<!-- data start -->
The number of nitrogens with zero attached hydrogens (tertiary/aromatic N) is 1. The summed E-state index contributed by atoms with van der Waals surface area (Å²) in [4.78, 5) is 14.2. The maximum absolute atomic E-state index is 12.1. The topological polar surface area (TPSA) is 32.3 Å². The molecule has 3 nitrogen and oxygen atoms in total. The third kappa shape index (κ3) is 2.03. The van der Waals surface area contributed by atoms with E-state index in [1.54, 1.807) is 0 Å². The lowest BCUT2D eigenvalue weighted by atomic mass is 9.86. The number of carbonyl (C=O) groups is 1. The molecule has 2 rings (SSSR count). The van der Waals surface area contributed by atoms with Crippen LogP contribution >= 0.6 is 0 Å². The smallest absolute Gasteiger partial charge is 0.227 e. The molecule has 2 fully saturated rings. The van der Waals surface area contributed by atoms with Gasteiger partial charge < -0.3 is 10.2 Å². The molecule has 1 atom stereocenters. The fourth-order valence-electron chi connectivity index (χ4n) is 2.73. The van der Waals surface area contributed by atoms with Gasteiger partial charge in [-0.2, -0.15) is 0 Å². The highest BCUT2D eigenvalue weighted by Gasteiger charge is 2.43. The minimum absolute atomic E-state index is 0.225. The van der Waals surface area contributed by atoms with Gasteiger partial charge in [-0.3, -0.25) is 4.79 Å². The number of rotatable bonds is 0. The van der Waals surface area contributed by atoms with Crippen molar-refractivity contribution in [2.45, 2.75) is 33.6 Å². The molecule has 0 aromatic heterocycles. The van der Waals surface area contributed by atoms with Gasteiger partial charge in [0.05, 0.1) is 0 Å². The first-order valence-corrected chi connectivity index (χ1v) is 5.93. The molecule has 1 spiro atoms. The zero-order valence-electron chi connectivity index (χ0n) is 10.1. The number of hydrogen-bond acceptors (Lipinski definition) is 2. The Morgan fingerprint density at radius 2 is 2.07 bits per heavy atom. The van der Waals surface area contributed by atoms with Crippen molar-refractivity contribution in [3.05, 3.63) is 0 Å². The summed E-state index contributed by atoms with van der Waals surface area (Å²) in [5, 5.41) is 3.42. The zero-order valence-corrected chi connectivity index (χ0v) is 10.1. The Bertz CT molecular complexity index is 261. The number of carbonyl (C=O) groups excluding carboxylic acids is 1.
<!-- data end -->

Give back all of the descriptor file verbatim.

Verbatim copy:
The number of nitrogens with zero attached hydrogens (tertiary/aromatic N) is 1. The summed E-state index contributed by atoms with van der Waals surface area (Å²) in [4.78, 5) is 14.2. The maximum absolute atomic E-state index is 12.1. The topological polar surface area (TPSA) is 32.3 Å². The molecule has 3 nitrogen and oxygen atoms in total. The third kappa shape index (κ3) is 2.03. The van der Waals surface area contributed by atoms with E-state index in [1.54, 1.807) is 0 Å². The lowest BCUT2D eigenvalue weighted by atomic mass is 9.86. The number of carbonyl (C=O) groups is 1. The molecule has 2 rings (SSSR count). The van der Waals surface area contributed by atoms with Crippen LogP contribution >= 0.6 is 0 Å². The smallest absolute Gasteiger partial charge is 0.227 e. The molecule has 2 fully saturated rings. The van der Waals surface area contributed by atoms with Gasteiger partial charge < -0.3 is 10.2 Å². The molecule has 1 atom stereocenters. The fourth-order valence-electron chi connectivity index (χ4n) is 2.73. The van der Waals surface area contributed by atoms with Gasteiger partial charge in [-0.2, -0.15) is 0 Å². The highest BCUT2D eigenvalue weighted by Gasteiger charge is 2.43. The minimum absolute atomic E-state index is 0.225. The van der Waals surface area contributed by atoms with Gasteiger partial charge in [-0.3, -0.25) is 4.79 Å². The number of rotatable bonds is 0. The van der Waals surface area contributed by atoms with Crippen molar-refractivity contribution in [2.45, 2.75) is 33.6 Å². The molecule has 0 aromatic heterocycles. The van der Waals surface area contributed by atoms with Gasteiger partial charge in [0.05, 0.1) is 0 Å². The first-order valence-corrected chi connectivity index (χ1v) is 5.93. The molecule has 1 spiro atoms. The zero-order valence-electron chi connectivity index (χ0n) is 10.1. The number of hydrogen-bond acceptors (Lipinski definition) is 2. The Morgan fingerprint density at radius 2 is 2.07 bits per heavy atom. The van der Waals surface area contributed by atoms with Crippen molar-refractivity contribution in [3.05, 3.63) is 0 Å². The summed E-state index contributed by atoms with van der Waals surface area (Å²) in [5, 5.41) is 3.42. The zero-order valence-corrected chi connectivity index (χ0v) is 10.1. The Bertz CT molecular complexity index is 261. The number of carbonyl (C=O) groups excluding carboxylic acids is 1.